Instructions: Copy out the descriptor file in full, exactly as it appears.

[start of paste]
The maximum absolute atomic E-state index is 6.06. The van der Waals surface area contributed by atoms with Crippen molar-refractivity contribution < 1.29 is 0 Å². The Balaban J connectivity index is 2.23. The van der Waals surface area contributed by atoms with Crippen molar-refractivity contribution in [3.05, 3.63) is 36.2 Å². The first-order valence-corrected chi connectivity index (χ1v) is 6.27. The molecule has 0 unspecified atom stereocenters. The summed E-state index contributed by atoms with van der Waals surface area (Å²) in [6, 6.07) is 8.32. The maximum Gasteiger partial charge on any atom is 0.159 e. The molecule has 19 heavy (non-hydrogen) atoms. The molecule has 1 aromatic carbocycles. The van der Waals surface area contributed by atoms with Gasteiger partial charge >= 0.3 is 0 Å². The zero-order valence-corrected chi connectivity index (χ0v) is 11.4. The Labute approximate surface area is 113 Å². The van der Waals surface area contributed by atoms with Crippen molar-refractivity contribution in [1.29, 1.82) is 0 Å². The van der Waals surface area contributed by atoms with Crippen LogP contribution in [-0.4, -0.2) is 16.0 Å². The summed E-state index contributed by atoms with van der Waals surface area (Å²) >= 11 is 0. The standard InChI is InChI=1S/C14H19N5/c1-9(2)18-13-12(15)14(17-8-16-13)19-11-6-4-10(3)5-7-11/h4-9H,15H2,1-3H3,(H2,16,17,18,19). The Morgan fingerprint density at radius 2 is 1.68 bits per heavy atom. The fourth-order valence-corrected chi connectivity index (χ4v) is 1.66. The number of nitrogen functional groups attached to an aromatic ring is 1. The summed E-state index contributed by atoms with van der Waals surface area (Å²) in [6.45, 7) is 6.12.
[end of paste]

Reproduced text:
The maximum absolute atomic E-state index is 6.06. The van der Waals surface area contributed by atoms with Crippen molar-refractivity contribution < 1.29 is 0 Å². The Balaban J connectivity index is 2.23. The van der Waals surface area contributed by atoms with Crippen molar-refractivity contribution in [3.05, 3.63) is 36.2 Å². The first-order valence-corrected chi connectivity index (χ1v) is 6.27. The molecule has 0 unspecified atom stereocenters. The summed E-state index contributed by atoms with van der Waals surface area (Å²) in [6, 6.07) is 8.32. The maximum Gasteiger partial charge on any atom is 0.159 e. The molecule has 19 heavy (non-hydrogen) atoms. The molecule has 1 aromatic carbocycles. The van der Waals surface area contributed by atoms with Gasteiger partial charge >= 0.3 is 0 Å². The zero-order valence-corrected chi connectivity index (χ0v) is 11.4. The Labute approximate surface area is 113 Å². The van der Waals surface area contributed by atoms with Crippen molar-refractivity contribution in [1.29, 1.82) is 0 Å². The van der Waals surface area contributed by atoms with Crippen LogP contribution in [-0.4, -0.2) is 16.0 Å². The summed E-state index contributed by atoms with van der Waals surface area (Å²) >= 11 is 0. The standard InChI is InChI=1S/C14H19N5/c1-9(2)18-13-12(15)14(17-8-16-13)19-11-6-4-10(3)5-7-11/h4-9H,15H2,1-3H3,(H2,16,17,18,19). The Morgan fingerprint density at radius 2 is 1.68 bits per heavy atom. The fourth-order valence-corrected chi connectivity index (χ4v) is 1.66. The number of nitrogen functional groups attached to an aromatic ring is 1. The summed E-state index contributed by atoms with van der Waals surface area (Å²) in [6.45, 7) is 6.12.